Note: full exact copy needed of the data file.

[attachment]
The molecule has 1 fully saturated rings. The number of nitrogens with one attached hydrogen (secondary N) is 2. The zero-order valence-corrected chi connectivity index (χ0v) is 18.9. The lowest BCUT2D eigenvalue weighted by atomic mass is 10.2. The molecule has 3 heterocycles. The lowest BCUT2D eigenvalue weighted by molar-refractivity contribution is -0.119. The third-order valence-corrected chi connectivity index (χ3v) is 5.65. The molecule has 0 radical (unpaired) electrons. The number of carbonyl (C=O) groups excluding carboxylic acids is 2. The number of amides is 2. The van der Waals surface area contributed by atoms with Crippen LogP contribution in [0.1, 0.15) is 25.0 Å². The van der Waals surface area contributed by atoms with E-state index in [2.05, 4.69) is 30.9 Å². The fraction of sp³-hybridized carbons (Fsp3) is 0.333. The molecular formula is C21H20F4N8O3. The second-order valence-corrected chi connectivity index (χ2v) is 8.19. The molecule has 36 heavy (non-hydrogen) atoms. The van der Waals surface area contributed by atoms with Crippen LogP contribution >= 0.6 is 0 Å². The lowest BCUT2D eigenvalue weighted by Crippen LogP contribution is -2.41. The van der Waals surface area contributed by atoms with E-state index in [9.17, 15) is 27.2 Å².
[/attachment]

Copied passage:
The molecule has 1 fully saturated rings. The number of nitrogens with one attached hydrogen (secondary N) is 2. The zero-order valence-corrected chi connectivity index (χ0v) is 18.9. The lowest BCUT2D eigenvalue weighted by atomic mass is 10.2. The molecule has 3 heterocycles. The lowest BCUT2D eigenvalue weighted by molar-refractivity contribution is -0.119. The third-order valence-corrected chi connectivity index (χ3v) is 5.65. The molecule has 0 radical (unpaired) electrons. The number of carbonyl (C=O) groups excluding carboxylic acids is 2. The number of amides is 2. The van der Waals surface area contributed by atoms with Crippen LogP contribution in [0.1, 0.15) is 25.0 Å². The van der Waals surface area contributed by atoms with E-state index in [2.05, 4.69) is 30.9 Å². The fraction of sp³-hybridized carbons (Fsp3) is 0.333. The molecular formula is C21H20F4N8O3. The second-order valence-corrected chi connectivity index (χ2v) is 8.19. The molecule has 36 heavy (non-hydrogen) atoms. The van der Waals surface area contributed by atoms with Crippen LogP contribution >= 0.6 is 0 Å². The lowest BCUT2D eigenvalue weighted by Crippen LogP contribution is -2.41. The van der Waals surface area contributed by atoms with E-state index in [9.17, 15) is 27.2 Å².